Greek enterprises were shaken up, streamlined and transformed during the economic crisis of the last 10 years. However, their increased competitiveness has failed to bolster the economy, and while the country appears to be emerging from the financial crisis, the business environment does not allow for strong and sustainable growth, according to PricewaterhouseCoopers.
PwC’s study, titled “10 Years of Crisis” and presented on Thursday in Athens, argues that the Greek crisis has been the longest and deepest ever recorded in the post-war Western world. Even so, the changes it generated were “not seismic.” Local enterprises may have been forced to adjust to the new conditions, but appear unable to participate in a future cycle of growth.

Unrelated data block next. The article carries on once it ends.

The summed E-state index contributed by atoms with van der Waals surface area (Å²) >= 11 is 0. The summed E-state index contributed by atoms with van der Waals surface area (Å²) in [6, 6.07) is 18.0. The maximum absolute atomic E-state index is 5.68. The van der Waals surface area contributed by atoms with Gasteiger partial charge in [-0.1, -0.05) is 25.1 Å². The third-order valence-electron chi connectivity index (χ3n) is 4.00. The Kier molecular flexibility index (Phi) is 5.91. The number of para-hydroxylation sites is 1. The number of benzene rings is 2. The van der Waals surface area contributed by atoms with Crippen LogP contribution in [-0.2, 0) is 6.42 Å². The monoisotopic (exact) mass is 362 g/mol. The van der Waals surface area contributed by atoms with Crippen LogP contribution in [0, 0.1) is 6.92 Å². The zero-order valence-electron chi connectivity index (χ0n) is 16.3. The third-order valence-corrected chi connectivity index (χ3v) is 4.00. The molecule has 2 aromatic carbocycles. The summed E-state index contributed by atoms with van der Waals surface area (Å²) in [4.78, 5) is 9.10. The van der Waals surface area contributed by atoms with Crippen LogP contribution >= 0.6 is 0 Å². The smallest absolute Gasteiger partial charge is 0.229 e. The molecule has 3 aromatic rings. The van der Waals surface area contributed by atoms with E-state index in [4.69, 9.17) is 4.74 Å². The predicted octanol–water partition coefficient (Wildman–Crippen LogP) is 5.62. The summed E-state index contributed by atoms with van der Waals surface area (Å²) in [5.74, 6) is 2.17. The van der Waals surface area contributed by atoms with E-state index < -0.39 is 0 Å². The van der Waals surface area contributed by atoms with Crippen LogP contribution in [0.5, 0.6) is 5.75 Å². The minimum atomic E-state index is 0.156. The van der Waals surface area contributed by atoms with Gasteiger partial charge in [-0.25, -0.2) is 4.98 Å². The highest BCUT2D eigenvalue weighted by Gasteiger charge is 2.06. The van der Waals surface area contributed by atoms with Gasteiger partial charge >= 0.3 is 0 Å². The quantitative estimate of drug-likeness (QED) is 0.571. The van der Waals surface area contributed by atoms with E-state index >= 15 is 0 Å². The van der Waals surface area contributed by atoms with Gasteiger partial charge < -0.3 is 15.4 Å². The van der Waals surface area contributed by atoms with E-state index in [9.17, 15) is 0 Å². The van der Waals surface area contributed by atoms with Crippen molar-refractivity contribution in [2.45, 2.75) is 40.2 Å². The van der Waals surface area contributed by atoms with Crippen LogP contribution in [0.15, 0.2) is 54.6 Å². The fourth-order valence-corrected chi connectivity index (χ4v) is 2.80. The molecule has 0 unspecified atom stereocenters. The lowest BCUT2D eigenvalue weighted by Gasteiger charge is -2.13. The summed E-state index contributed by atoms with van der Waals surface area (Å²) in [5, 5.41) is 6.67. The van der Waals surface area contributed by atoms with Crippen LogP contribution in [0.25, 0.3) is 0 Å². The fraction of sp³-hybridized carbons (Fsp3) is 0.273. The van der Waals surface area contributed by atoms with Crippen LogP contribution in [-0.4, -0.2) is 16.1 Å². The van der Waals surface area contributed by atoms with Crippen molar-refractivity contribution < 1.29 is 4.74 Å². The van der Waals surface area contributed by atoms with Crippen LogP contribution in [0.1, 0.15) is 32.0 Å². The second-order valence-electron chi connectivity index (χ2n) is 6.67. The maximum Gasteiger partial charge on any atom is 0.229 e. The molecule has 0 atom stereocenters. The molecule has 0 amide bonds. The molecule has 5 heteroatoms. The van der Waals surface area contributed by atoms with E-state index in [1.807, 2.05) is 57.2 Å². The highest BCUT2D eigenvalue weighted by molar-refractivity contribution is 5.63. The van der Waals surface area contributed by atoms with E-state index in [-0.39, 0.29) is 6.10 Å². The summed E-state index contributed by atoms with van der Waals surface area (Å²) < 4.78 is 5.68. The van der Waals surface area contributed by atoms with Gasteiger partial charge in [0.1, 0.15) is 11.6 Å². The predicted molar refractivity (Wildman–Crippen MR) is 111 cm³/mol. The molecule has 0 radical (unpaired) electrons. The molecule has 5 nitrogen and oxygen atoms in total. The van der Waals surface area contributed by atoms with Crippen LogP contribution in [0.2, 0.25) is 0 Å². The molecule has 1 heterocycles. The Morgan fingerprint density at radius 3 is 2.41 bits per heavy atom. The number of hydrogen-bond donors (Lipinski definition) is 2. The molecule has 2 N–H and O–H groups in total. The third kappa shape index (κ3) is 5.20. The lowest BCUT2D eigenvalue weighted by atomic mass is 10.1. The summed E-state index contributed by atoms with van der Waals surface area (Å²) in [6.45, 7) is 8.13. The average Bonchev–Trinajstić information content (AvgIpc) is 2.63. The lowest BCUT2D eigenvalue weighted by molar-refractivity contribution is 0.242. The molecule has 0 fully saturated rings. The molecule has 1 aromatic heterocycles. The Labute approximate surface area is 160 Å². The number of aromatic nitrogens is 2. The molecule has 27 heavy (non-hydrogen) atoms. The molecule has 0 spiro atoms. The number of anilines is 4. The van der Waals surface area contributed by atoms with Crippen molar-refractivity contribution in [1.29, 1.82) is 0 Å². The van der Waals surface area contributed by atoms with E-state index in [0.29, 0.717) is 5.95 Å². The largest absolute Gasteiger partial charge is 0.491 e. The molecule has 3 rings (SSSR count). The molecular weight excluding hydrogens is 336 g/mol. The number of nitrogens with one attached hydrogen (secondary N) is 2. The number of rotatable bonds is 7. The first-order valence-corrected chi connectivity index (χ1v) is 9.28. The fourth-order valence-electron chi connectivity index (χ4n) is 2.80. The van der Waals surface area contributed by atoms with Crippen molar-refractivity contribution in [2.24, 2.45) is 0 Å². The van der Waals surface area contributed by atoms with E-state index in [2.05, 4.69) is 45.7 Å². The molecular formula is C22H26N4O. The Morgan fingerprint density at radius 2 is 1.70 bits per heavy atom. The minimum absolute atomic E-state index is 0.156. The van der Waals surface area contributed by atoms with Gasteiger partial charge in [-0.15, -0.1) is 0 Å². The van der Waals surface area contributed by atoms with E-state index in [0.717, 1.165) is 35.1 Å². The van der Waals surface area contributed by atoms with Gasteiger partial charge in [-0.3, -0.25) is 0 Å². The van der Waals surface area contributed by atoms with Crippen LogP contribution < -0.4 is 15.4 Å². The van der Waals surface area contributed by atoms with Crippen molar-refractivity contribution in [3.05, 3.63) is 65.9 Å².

The PwC analysts attribute this defensive attitude of the Greek business world to three main factors: First, the cost of borrowing for enterprises, which remains high despite the recent drop; second, the continued operation of zombie companies, as PwC describes them, because they absorb resources from the healthy economy; and third, the reluctance of corporations to make investments, even though their operating profits have returned to pre-crisis levels.